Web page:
This is a prime opportunity to teach kids about addiction and the inevitable struggles of recovery. Remember these points:

Teachable Moment: Make stories about addiction struggles a part of the conversation. You want your child to be armed with knowledge of addiction so he is never start the cycle. Remember that the child who stays away from drugs, tobacco, and abusing alcohol until age 21 is virtually certain to steer clear of these substances forever. Teens who learn about the risks of drugs or alcohol from their parents are much less likely to try them.

Still A Good Person: Most kids already know what addiction is, since Americans consume two thirds of the worlds’ illegal drugs. Celebrities who have struggled with addictions are always in the news so a lot of kids understand that you can be a talented, good person and still have an addiction.

Constant Battle: Break the addictive behavior down into understandable language. Explain that alcoholism is a disease and that it is a lifelong struggle to overcome it. Tell them that relapse is a part of recovery and that all that matters is how the alcoholic handles their next choice.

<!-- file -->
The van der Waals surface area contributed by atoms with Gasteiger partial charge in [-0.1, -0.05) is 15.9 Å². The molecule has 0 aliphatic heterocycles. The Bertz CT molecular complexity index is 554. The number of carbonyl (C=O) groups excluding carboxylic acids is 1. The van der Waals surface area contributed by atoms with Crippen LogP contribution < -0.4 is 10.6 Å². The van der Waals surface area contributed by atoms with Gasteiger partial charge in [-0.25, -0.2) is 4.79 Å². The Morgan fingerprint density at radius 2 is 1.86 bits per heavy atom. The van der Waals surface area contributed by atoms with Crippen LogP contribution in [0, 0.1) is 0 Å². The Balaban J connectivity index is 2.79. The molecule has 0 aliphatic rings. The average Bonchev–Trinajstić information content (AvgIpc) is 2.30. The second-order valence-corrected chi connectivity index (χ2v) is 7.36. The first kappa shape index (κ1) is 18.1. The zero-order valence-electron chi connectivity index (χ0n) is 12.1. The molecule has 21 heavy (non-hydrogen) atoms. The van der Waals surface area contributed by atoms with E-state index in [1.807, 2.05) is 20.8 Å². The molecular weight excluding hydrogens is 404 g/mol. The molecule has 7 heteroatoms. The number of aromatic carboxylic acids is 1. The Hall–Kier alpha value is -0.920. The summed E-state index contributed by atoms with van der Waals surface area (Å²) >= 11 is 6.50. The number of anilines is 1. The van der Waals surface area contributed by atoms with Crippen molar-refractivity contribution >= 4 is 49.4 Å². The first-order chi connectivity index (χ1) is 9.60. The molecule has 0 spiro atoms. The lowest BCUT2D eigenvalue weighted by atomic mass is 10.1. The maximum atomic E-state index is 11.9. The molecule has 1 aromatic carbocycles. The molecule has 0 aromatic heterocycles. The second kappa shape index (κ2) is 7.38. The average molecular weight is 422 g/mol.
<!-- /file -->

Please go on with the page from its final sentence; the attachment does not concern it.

There’s Always Hope: Teach them to believe in recovery, believe in the person’s ability to fight against this illness, and to celebrate the gains that people show as they power on to a better tomorrow.

The Risk of Suicide At The Holidays - By Chris Gearing

Friday, November 25, 2011

How To Prevent Female Committed Domestic Violence - By Chris Gearing

Friday, April 15, 2011

More Older Women Suffering From Eating Disorders - By Chris Gearing

Tuesday, April 05, 2011

Watch Dr. Sylvia Gearing on CBS 11 discussing the new trend of eating disorders in older women and what you can do to help!

Click here.

Relationship Violence In Females - By Chris Gearing

Tuesday, March 29, 2011

Most of us tend to think of domestic violence as solely a male crime. However, while women are much more likely to be the victim in any type of domestic violence or abuse, there are a growing number of cases in which the woman physically attacks the man.

Usually there has been an argument, tempers flare, and pushing and shoving occur. Then the woman strikes out against the man. Three factors can increase the likelihood of such behaviors—substance abuse, fatigue, or the discovery of either marital or financial infidelity.